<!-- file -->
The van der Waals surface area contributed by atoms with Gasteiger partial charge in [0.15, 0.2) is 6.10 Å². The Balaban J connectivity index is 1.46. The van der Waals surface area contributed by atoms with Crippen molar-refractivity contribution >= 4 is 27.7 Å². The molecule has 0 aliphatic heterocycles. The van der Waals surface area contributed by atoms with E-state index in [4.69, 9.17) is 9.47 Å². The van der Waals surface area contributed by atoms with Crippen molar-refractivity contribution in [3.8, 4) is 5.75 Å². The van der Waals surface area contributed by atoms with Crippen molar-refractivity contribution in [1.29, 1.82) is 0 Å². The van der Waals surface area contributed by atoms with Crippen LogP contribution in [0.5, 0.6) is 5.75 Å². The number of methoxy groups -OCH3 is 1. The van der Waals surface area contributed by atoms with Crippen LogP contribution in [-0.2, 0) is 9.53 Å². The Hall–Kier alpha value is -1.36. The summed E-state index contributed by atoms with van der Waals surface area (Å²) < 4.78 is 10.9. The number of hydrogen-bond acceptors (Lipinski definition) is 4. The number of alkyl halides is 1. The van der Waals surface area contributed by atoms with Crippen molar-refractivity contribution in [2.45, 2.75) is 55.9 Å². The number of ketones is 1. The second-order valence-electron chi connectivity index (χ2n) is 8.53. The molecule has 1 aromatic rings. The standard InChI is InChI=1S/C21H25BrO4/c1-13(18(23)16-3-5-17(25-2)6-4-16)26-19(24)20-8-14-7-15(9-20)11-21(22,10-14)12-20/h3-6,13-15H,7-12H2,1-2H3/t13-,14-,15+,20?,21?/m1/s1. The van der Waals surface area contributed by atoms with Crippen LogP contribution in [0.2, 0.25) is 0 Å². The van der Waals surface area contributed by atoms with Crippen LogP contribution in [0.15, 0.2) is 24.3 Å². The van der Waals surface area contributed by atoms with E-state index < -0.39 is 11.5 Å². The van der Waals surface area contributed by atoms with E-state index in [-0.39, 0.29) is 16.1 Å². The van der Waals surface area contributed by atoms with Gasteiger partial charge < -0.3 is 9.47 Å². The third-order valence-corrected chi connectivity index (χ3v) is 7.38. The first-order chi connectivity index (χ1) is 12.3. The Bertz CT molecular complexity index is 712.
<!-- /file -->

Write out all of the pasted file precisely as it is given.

The van der Waals surface area contributed by atoms with Gasteiger partial charge in [0.15, 0.2) is 6.10 Å². The Balaban J connectivity index is 1.46. The van der Waals surface area contributed by atoms with Crippen molar-refractivity contribution >= 4 is 27.7 Å². The molecule has 0 aliphatic heterocycles. The van der Waals surface area contributed by atoms with E-state index in [4.69, 9.17) is 9.47 Å². The van der Waals surface area contributed by atoms with Crippen molar-refractivity contribution in [3.8, 4) is 5.75 Å². The van der Waals surface area contributed by atoms with Crippen molar-refractivity contribution in [1.29, 1.82) is 0 Å². The van der Waals surface area contributed by atoms with Crippen LogP contribution in [0.5, 0.6) is 5.75 Å². The number of methoxy groups -OCH3 is 1. The van der Waals surface area contributed by atoms with Crippen LogP contribution in [-0.2, 0) is 9.53 Å². The Hall–Kier alpha value is -1.36. The summed E-state index contributed by atoms with van der Waals surface area (Å²) < 4.78 is 10.9. The number of hydrogen-bond acceptors (Lipinski definition) is 4. The number of alkyl halides is 1. The van der Waals surface area contributed by atoms with Crippen molar-refractivity contribution in [2.45, 2.75) is 55.9 Å². The number of ketones is 1. The second-order valence-electron chi connectivity index (χ2n) is 8.53. The molecule has 1 aromatic rings. The standard InChI is InChI=1S/C21H25BrO4/c1-13(18(23)16-3-5-17(25-2)6-4-16)26-19(24)20-8-14-7-15(9-20)11-21(22,10-14)12-20/h3-6,13-15H,7-12H2,1-2H3/t13-,14-,15+,20?,21?/m1/s1. The van der Waals surface area contributed by atoms with Crippen LogP contribution in [0.2, 0.25) is 0 Å². The van der Waals surface area contributed by atoms with Crippen LogP contribution in [0.15, 0.2) is 24.3 Å². The van der Waals surface area contributed by atoms with E-state index < -0.39 is 11.5 Å². The van der Waals surface area contributed by atoms with E-state index in [-0.39, 0.29) is 16.1 Å². The van der Waals surface area contributed by atoms with Gasteiger partial charge < -0.3 is 9.47 Å². The third-order valence-corrected chi connectivity index (χ3v) is 7.38. The first-order chi connectivity index (χ1) is 12.3. The Bertz CT molecular complexity index is 712.